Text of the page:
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Lake Erie Waterkeeper

The views expressed are those of the author and do not necessarily reflect the views of ASPA as an organization.

By David Howard Davis
April 26, 2016

The Lake Erie Waterkeeper association epitomizes the best in American democracy. Since the days of James Madison we have believed that interest groups are the fabric of our government. They are essential to civil society. Environmentalists, in particular, see citizen groups as protecting our water and air. But what do they look like in detail?

Environmental interest groups can be as big as the Sierra Club, with 1.3 million members, or as small as a few neighbors picketing to block a dump site. The Lake Erie Waterkeepers have a few hundred members who pay dues of $25 a year. That puts it on the small side. It is loosely affiliated with similar “keepers” across the country and abroad. The first was the Hudson River keeper dating to 1966.

The impetus for organizing was a Corps of Engineers proposal to dump dredge material into a “confined disposal facility,” essentially an unnatural artificial island. The Corps wanted to expand its size, taking up more of the lake. The citizens were able to prevent its expansion but the Corps raised the height by 15 feet.

Lake Erie is vulnerable because its western basin is shallow and warm. On the other hand, this is an advantage because it supports many fish, making it popular with commercial and sport fishermen. Boating is widespread, with numerous yacht clubs and cottages. Its wetlands are home to birds and in the spring others pause on their migration to Canada. The Lake had a bad time in the 1960s with big algae blooms turning the water green. In 1969, the Cuyahoga River in Cleveland caught fire. The Clean Water Act of 1972 reversed the damage and the lake cleared up.

A few years ago, in 2012, the Waterkeepers became concerned about the number of fish killed by the routine operation of the Toledo Edison coal fired generating plant. Cooling water sucked in from the lake was killing millions of fry. Thousands of fishermen and hundreds of charter boat captains were upset.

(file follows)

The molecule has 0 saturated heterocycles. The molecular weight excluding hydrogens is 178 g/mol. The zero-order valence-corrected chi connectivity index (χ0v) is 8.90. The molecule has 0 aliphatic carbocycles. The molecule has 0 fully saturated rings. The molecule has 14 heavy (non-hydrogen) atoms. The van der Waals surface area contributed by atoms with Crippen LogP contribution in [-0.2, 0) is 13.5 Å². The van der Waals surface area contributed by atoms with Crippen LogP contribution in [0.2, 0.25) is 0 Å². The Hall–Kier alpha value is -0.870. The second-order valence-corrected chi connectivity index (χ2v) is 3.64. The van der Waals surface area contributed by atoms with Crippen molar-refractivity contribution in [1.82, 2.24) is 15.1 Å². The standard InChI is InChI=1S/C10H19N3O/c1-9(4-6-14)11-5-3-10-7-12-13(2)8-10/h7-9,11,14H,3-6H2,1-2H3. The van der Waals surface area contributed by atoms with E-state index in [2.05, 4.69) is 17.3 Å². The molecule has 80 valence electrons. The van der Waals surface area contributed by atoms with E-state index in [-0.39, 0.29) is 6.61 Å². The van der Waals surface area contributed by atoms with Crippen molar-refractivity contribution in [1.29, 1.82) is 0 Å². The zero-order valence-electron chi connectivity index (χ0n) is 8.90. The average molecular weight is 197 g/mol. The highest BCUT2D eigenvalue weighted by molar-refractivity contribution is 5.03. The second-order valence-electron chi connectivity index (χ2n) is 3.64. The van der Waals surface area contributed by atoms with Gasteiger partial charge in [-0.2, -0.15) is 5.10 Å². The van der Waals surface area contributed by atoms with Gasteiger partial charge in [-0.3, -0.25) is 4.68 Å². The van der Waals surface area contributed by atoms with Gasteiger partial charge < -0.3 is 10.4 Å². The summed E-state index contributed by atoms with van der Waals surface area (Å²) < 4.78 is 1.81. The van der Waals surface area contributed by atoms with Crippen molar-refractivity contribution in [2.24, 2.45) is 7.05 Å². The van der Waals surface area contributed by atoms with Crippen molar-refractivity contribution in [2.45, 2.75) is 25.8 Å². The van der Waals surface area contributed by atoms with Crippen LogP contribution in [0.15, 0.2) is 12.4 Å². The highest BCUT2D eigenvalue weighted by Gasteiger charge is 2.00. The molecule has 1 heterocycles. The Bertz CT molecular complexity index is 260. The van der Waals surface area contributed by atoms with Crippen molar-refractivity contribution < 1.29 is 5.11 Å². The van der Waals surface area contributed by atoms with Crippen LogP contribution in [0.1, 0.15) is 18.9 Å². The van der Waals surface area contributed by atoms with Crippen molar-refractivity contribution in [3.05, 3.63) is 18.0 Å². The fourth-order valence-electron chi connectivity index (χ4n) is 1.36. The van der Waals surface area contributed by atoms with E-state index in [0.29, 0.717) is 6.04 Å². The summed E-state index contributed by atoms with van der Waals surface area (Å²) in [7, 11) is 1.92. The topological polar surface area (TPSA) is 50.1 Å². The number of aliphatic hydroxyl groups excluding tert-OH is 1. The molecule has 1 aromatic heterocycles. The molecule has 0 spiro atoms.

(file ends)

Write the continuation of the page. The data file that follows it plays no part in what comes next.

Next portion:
In 2014, a renewed threat appeared. The algae blooms were back. The cause was excessive phosphorus from farm fertilizer and manure from feedlots. The Waterkeepers were alerted to the problem, but faced opposition from farmers. The Clean Water Act gives special privileges to non-point pollution. Moreover, enforcement was transferred from the Ohio EPA to the pro-farm state Department of Agriculture.

The crisis occurred Aug. 2, 2015, when an unlucky combination of wind and waves blew the algae to the City of Toledo’s intake for the drinking water. The algae were producing microcystin, a poisonous toxin. Technicians at the water plant detected the danger immediately, but did not have a remedy. Indeed, the problem was so unusual there were no EPA safety standards. Drinking water was not available for two days for 500,000 people.

Good leadership is crucial. From the beginning this has come from Sandy Bihn, who lives on the shore of Maumee Bay. For nearly 20 years, she has recruited members, organized meetings, lobbied state agencies in Columbus and faced down electric utilities and farmers. She has her own boat to zip around the lake. The board of trustees includes environmentalists, commercial and sport fishermen, businessmen and scientists. Every March, Bihn sponsors a conference for a hundred citizens, scientists, fishermen, boaters and farmers to consider the recent problems.


Author: Davis teaches environmental policy at the University of Toledo and is a member of the Lake Erie Waterkeepers. Email him at [email protected].

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The American Society for Public Administration is the largest and most prominent professional association for public administration. It is dedicated to advancing the art, science, teaching and practice of public and non-profit administration.

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